new Discipline was brought up,and the House pro?
ceeded to consider its legality. The superintend?
ents addressed the Conference in a v.-ry feeling and
Christian manner, on the expediency of the Confer?
ence to deliberate in peace and harmony. The reso?
lution in reference to considering the legality or ille?
gality of the new Discipline, was withdrawn by the
mover, and the following one was substituted in its
place: "That the Conference take up the subject
i/' revising the old Discipline,according to the Con- I
stitution." There was a resolution offered that ihe i
Delegates from Baltimore present their documents i
to the Conference. The Committee appointed to
examine the qualifications of the candidates to he
admitted on probation, reported to the House their
decision. The House received the report of the
Committee; the Conference then adjourned to take
a recess of 10 minutes. After which, the House
pros eeded to notice the documents of the Baltimore
Delegates. A resolution was offered thai ihe docu?
ments be accepted. Another resolution whs offered
in reference to the documents of the Baltimore
Delegates, that a Committee of sewn be appointed
to investigate them relative to forming a union wiih
the Baltimore Charch, through their delegation,
the re was .some dissatisfaction among the members
concerning the revision of the Discipline, therefore
a resolution was offered that a Committee of seven
be appointed to report a proper course to be pur?
sued. The Conference adjourned.
.?, _ . TcceDAT Morning Seniors.
1 he Conference wus opened by suigiug- und
prayer, Rev. C. Rosil in the Chair."
The candidates recommended by the Committee
were called and examined according to the form ot
the Disc ipline. One only of the number was ad?
A resolution wus offered that a Committee of
Three be appointed to examine the candidates for
holy ordere according to the following Rule: 1st,
that they shall have a consistent knowledge of ihe
English language; 3d, teat they possess a consist?
ent knowledge of the Doctrines of our Church as
contained in the Discipline, and of the Scriptures
generally : Jd, that they point out, to the satisfac?
tion of the Conference, the difference between Ar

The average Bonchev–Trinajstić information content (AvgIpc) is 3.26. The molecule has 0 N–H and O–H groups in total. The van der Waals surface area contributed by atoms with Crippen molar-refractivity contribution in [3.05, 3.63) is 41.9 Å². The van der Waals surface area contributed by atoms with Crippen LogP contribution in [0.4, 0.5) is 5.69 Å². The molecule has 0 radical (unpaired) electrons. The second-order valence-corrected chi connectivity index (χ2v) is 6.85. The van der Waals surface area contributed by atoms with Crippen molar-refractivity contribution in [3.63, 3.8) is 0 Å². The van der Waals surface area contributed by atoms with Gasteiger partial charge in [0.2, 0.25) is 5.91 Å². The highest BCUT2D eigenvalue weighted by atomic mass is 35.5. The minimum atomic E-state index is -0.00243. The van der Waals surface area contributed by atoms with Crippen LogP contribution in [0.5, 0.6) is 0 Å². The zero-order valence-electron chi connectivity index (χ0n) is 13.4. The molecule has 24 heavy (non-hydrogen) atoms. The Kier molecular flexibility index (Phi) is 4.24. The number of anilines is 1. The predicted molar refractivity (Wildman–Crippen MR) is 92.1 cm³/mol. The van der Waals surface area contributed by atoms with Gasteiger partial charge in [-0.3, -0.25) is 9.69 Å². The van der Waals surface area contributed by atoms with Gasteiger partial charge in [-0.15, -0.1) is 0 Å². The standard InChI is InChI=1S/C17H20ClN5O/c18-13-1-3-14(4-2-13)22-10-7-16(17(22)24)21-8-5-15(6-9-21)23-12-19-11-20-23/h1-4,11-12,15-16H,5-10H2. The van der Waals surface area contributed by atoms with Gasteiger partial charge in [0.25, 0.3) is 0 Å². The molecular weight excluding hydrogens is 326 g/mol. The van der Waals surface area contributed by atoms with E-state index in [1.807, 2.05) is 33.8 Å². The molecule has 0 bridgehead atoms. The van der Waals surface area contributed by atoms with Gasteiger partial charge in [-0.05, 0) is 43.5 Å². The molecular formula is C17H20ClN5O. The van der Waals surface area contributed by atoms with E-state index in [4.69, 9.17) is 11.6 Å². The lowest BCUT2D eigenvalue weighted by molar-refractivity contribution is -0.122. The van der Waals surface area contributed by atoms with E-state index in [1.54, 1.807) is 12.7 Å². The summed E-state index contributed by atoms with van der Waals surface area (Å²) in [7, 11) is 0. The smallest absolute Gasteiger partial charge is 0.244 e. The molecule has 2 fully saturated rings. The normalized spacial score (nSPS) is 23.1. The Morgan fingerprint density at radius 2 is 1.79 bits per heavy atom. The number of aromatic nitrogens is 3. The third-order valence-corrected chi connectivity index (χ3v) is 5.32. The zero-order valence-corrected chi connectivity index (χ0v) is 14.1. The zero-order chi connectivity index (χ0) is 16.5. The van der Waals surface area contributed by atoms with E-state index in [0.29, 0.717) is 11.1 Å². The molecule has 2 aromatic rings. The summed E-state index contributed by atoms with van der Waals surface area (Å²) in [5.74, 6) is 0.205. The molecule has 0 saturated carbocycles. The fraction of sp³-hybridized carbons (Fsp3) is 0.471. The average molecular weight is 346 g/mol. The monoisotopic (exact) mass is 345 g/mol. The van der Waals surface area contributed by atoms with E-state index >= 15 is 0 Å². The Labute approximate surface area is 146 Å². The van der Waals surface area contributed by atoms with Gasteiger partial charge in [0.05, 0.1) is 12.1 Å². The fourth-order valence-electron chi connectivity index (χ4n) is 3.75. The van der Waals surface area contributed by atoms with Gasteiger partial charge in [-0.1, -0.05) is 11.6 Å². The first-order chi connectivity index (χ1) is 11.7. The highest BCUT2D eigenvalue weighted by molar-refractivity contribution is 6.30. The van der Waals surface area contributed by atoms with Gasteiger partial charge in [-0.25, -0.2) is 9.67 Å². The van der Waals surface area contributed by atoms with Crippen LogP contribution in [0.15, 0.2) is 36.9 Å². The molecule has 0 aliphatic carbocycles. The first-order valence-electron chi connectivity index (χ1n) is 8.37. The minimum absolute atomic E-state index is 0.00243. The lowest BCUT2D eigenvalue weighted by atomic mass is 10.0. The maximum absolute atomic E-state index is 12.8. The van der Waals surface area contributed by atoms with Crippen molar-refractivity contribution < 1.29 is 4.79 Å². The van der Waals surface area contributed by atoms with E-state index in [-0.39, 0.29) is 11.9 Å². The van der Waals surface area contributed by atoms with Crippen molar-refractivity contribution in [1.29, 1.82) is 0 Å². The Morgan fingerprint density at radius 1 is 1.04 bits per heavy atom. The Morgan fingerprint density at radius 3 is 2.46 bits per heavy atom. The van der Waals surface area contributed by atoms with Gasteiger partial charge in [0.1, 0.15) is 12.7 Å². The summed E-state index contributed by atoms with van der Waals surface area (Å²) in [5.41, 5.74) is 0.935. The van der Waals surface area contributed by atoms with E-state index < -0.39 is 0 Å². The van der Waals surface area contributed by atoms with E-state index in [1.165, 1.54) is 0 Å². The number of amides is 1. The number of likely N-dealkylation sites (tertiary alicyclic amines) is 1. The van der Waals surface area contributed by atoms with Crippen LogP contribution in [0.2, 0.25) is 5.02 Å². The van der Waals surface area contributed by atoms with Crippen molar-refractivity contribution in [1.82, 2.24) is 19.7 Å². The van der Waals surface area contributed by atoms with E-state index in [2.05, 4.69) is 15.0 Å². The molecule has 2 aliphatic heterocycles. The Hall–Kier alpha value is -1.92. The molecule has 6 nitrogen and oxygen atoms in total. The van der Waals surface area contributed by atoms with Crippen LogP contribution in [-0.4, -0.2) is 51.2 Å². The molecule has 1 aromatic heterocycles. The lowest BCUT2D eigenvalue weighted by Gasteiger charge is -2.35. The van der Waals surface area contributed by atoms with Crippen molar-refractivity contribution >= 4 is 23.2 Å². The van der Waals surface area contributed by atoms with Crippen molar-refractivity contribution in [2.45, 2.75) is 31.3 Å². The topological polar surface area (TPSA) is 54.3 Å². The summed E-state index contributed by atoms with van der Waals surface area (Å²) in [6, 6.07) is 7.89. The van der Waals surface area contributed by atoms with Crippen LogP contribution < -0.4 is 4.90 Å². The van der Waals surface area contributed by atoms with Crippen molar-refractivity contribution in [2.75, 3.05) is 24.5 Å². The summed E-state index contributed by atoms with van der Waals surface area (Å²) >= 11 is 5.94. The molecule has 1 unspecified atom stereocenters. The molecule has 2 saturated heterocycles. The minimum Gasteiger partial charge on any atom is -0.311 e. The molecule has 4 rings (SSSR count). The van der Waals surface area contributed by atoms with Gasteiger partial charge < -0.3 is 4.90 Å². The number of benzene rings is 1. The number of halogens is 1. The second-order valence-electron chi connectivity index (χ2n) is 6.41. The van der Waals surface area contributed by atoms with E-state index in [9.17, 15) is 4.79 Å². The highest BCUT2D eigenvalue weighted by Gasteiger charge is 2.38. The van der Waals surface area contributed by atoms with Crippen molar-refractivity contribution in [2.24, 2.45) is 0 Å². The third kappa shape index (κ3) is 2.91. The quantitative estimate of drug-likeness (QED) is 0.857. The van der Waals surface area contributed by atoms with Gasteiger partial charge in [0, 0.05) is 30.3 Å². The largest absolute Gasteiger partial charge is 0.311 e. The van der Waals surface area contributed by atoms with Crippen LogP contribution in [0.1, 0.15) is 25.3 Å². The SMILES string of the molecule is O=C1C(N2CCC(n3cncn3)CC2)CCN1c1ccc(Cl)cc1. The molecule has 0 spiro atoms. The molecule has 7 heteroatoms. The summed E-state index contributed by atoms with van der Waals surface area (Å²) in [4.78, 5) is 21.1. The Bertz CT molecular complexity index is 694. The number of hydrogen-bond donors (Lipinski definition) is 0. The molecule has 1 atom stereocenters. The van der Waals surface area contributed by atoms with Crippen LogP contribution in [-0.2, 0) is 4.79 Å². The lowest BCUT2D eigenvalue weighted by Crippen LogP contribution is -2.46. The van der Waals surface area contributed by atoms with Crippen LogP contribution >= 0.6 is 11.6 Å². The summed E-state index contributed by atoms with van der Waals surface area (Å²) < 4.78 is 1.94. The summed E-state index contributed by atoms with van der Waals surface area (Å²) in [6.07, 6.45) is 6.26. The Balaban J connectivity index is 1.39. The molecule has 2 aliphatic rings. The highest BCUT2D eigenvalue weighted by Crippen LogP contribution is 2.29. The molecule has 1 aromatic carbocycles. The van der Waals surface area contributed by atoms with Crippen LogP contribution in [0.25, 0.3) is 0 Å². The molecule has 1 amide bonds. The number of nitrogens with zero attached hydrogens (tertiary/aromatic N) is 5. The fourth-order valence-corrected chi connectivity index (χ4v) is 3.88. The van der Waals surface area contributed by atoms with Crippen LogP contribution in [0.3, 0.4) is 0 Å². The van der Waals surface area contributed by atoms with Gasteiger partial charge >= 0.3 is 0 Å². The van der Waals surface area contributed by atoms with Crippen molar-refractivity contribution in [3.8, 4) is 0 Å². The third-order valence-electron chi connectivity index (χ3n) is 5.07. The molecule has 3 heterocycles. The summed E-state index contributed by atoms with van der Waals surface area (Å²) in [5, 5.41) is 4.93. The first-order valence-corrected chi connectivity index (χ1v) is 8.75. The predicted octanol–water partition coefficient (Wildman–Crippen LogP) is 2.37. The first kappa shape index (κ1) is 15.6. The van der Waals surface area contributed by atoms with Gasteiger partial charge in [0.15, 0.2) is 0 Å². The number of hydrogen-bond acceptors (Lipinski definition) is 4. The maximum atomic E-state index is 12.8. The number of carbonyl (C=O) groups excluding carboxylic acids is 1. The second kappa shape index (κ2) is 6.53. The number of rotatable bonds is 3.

minianism, Cai viuisin and Untversalism.
I lie Conference then took a recess of an hour?af?
ter widen recess, a resolution was offered thai the
candidates for eiders' orders be reierrcd to the same
Committee tor examination.
The Conference then adjourned lo Wednesday
morning, 9 o'clock. A. M.
Roots am, Shoes.?Wilson and Johnson. 142
Chatham street, have a very splendid assortment of
City and Country-made Gentlemen's and Ladies'
Hoots and Siioes, which they sell at wholesale or
reiail at prices which cannot fail to suit all kinds of
customers. Wc take pleasure in recommendiu"
this establishment to citizens and atraugers.
rrrs.gnor Bgsjgpjo would inform bit rriemh -n<! the t?nb
be ingener^that ,.?ncm wlll t,k^ pbcoatlhaApollo
Rooms on 1 uexl-y next, the Jrj, of Jane. inyuubl
JHI&n^ There', jmt 0ne man in New-York who
?u< ceu iilly cater, lor the public m the line of Dovejtiea-lbat
mu u the Manager ol the Amencaa Muvum. who sives two
n!SS^^S^Sm "V.1??'- at s^ a'"1 8 P- -M- *t which uie
ur^nea..,,.Nelln, (.real Western. Cento und others will ai?
I ?- rT"1? n" ?** !? foU-trown Giant ami Giantev.. ami a
live v\ itcli Who presides over destiny. Run. U..ys rinil eiris
m^ri mirt ma>siens?run un.l see ami hear ! We learn that a
new wonder Irom China is hntchm? ami will be out m a .is'v ,,r
.up3,, A towarv Wj who raited ihe Eccaleobi m Exhibition
t^ ?ber dar. oroserved, on tattnng. that the coald not nod
???.es tveviireskher ?aljsfactioii. .r to explain tlie ngreeable
.tne.-tionf which hid la.en pi^sessioii of |lcr ,D.nd, wlule wiu
E22Kk?* wonder,ul P.r'*?? of artiricial incubation, and
.l iped the nrcgtrietor would rje liberally remunerated for Ins la.
Uor. 1 heogh simple, it was the climai of science. A lemaia
u in atteudaace. 'Sit bruadway.
By This Morning's -Mnil.
2 o'cio?k.P. JL?Wt are ja? m from Trenton <* ta* p.
oVlpbwMail Tram, whirr, ha* born (Jelajed r^tbu
det'eetiv* crfaniTti^raf f,>r it* {WMinr tn? irrrrj?^ r? *'
Tn:n? loedc.1 with tK>b-c-.r?* to the W>. - Av* Coc^T1
of New Jrrvrjr- IV? en oob ab!e tooVlny U? P.-?% , j^,""5
meat* tur t'? itr;-:jr??irit n?w fmm iUKiraora. *?
?Von i. n irseu-np 91am I <
It was virtually settled when the Tr&j ^
Baltimore at 9 o'clock yesterday morning
Van Uifn is defeated, and it w.is hiffUy^^.
that Cei Lewis Cass woulj be nominated
an early b ilht yesterdty. Some rotes tiut y
been cust for Buchanan were to be thrown
at once. Some, however, held out, and Wk^y
u compromise candidate?Pout of Tn-?^
for instance. Sins Wright would hare be?.'
uken by the Anti-Vans cheerfully, if j,c nBi!
have just said Immediate Annexation, br,* ?>
would not?the more ltonor to him ! He si^ l.
approved of the sentiments of Van Buren1! w
and would abide by them.
J f There w.ts a report on the Cars lutm^
that a Private Express came alone;, with the ?fTj
of C.vse's nomination at Baltimore yeuetdn
(Ie is said to have been run through by fj^
Trains from Baltimore to Bordentown, abet ht
headed the .Mail Train which Cime up the DeU.
ware by boat from Philadelphia. However tjkk
may be, wc think Cass is nominated.
From our Special I "t.-ejiionilerit.
UiLTI-mri. Tui?Jtj,sp jj
All sorts ofcaucussing and schemes hare bet
going on this evening. The Buren men in
savage against Ca?s and hts friends, md kt
they will go fur him any how. It :s thoughttiaj
New.York, Ohio, Pcnnsylvanra. ?ic. miTcca.
centrale on Buchanan. I: is also said tint Cm
wUl be nominated on the id ballot tatEcrror
morning?that Louisiana, Indiana, Ilhnots,North
Camlinar Kentucky, and even Pennsylvania n?